That’s why we asked Laura Hampton, Head of Marketing at Impression, to share some of the ways her award-winning team leverages STAT to surface all kinds of insights to make informed decisions.
Snag her expert tips on how to uncover additional value in your keyword data — including how Impression’s web team uses STAT’s API to improve client reporting, how to spot quick wins with dynamic tags, and what new projects they have up their sleeves. Take it away, Laura!Spotting quick wins
We all remember the traditional CTR chart. It suggests that websites ranking in position one on the SERPs can expect roughly 30 percent of the clicks available, with position two getting around 12 percent, position three seeing six percent, and so on (disclaimer: these may not be the actual numbers but, let’s face it, this formula is way outdated at this point anyway).
Posted by kelseyreaves
Editor's note: This post first appeared in December of 2015, but because SEO (and Google) changes so quickly, we figured it was time for a refresh!
The link building world is in a constant state of evolution. New tools are continually introduced to the market, with SEOs ready to discover what works best.
In 2015, I wrote an article for Moz about how our team switched over to a new email automation tool that drastically improved our overall outreach system — we increased our email reply rates by 187 percent in just one month. Which meant that our number of attainable backlinks also drastically increased. I wanted to see what's changed since I last wrote this post. Because in 2019, you need a lot more than new tools to excel in link building.But first...
Looking back, it was pretty ingenious: Our link building program had automated almost every step in the outreach process. We were emailing hundreds of people a week, guest posting on numerous websites, and raking in 20–30 links per week. If anyone has been in the game long enough, you’ll know that’s an insane amount of links.
Posted by TheMozTeam
This post was originally published on the STAT blog.
If you’re familiar with hreflang, you’ll know just how essential this teensy bit of code is to a successful international campaign. You’ll also know that it comes with a boatload of moving parts — multiple pages, sections, and subdomains per country.
That’s a lot of data to track. And if you aren’t hyper-organized, it’s easy to miss out on some big time insights.
Lucky for you, there’s a handy way to track your hreflang campaigns: all you need are a few dynamic tags in STAT. And even luckier for you, Dan Nutter, Technical SEO Specialist at twentysix, agreed to share his wisdom on this very subject.
Posted by randfish
Focused on new link acquisition for your clients or company? Link building is always a slog, but Rand has a PR-focused tip that makes it much easier to find people and publications that'll cover and amplify you. Check it out in this week's edition of Whiteboard Friday!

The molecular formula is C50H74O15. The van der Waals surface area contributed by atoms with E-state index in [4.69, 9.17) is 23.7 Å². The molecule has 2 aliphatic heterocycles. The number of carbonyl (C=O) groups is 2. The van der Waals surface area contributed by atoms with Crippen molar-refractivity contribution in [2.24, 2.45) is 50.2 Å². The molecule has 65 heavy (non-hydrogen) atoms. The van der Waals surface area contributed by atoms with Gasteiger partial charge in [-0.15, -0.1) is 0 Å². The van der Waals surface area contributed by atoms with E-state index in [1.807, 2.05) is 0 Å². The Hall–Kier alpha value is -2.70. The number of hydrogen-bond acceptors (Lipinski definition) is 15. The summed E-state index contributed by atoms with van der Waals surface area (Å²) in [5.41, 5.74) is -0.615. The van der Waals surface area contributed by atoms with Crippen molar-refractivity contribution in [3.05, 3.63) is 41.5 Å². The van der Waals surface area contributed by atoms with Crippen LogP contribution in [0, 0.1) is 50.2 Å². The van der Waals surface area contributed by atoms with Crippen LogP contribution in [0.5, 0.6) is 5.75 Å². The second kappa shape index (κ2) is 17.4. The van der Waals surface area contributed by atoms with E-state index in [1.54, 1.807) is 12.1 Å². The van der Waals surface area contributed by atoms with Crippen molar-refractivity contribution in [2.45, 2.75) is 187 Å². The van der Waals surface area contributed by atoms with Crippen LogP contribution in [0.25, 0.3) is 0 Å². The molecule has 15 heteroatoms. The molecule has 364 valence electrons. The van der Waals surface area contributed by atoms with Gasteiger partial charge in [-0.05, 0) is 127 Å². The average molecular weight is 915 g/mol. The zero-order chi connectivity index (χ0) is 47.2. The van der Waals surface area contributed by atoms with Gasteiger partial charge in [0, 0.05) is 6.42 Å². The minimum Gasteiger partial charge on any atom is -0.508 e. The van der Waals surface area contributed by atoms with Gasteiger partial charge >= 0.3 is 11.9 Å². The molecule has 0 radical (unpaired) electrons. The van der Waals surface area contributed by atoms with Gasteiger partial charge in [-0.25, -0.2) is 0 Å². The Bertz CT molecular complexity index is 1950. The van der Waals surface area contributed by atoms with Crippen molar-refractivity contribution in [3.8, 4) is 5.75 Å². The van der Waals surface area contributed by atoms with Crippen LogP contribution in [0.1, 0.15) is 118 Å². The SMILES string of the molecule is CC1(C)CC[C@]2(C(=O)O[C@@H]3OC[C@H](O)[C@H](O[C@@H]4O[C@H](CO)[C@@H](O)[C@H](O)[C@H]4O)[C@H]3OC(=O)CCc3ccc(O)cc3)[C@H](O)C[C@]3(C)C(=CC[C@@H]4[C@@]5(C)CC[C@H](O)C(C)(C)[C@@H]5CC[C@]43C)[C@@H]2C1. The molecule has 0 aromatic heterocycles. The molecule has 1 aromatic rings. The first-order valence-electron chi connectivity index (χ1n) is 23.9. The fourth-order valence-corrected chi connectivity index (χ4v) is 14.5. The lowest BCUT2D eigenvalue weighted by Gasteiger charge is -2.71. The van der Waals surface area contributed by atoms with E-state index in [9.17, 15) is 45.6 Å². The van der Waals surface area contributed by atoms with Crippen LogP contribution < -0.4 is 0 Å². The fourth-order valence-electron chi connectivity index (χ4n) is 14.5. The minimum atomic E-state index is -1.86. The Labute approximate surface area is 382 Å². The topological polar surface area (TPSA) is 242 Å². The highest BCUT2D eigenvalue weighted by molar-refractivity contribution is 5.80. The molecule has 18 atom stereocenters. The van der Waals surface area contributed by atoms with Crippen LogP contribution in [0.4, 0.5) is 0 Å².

Click on the whiteboard image above to open a high-resolution version in a new tab!Video Transcription
Howdy, Moz fans, and welcome to another edition of Whiteboard Friday. This week we are talking about the easiest link building tip in the book. It is PR-focused, meaning press and public relations focused, and I'll dive right in.
If you are trying to get some new links for your new client, for your website, or for your company, start with this process.
Posted by MiriamEllis
Last month we announced that the new Moz Local would be arriving soon. We’re so excited — it’s here! If you're a current Moz Local customer, you may have already been exploring the new and improved platform this week! If not, signing up now will get you access to all the new goodies we have in store for you.
With any major change to a tool you use, it can take a bit for you to adjust. That’s why I wanted to write up a quick look at some of the highlights of the product, and from there encourage you to dig into our additional resources.What are some key features to dig into?Full location data management
More than 90% of purchases happen in physical stores. The first object of local SEO is ensuring that people searching online for what you offer:Encounter your businessAccess accurate information they can trust about itSee the signals they’re looking for to choose you for a transaction
Moz Local meets this reality with active and continuous synching of location data so that you can grow your authority, visibility, and the public trust by managing your standard business information across partnered data aggregators, apps, sites, and databases. This is software centered around real-time location data and profile management, providing updates as quickly as partners can support them. And, with your authorized connection to Google and Facebook, updates you make to your business data on these two powerhouse platforms are immediate. Moz Local helps you master the online consumer encounter.
Posted by Kirsten_Barkved
So, you’ve been debating for years about whether to attend MozCon and you’re finally ready to pull the trigger. Or, maybe you’re still not sure if MozCon is right for you and you’re wondering what the big deal is (a fair and reasonable thought).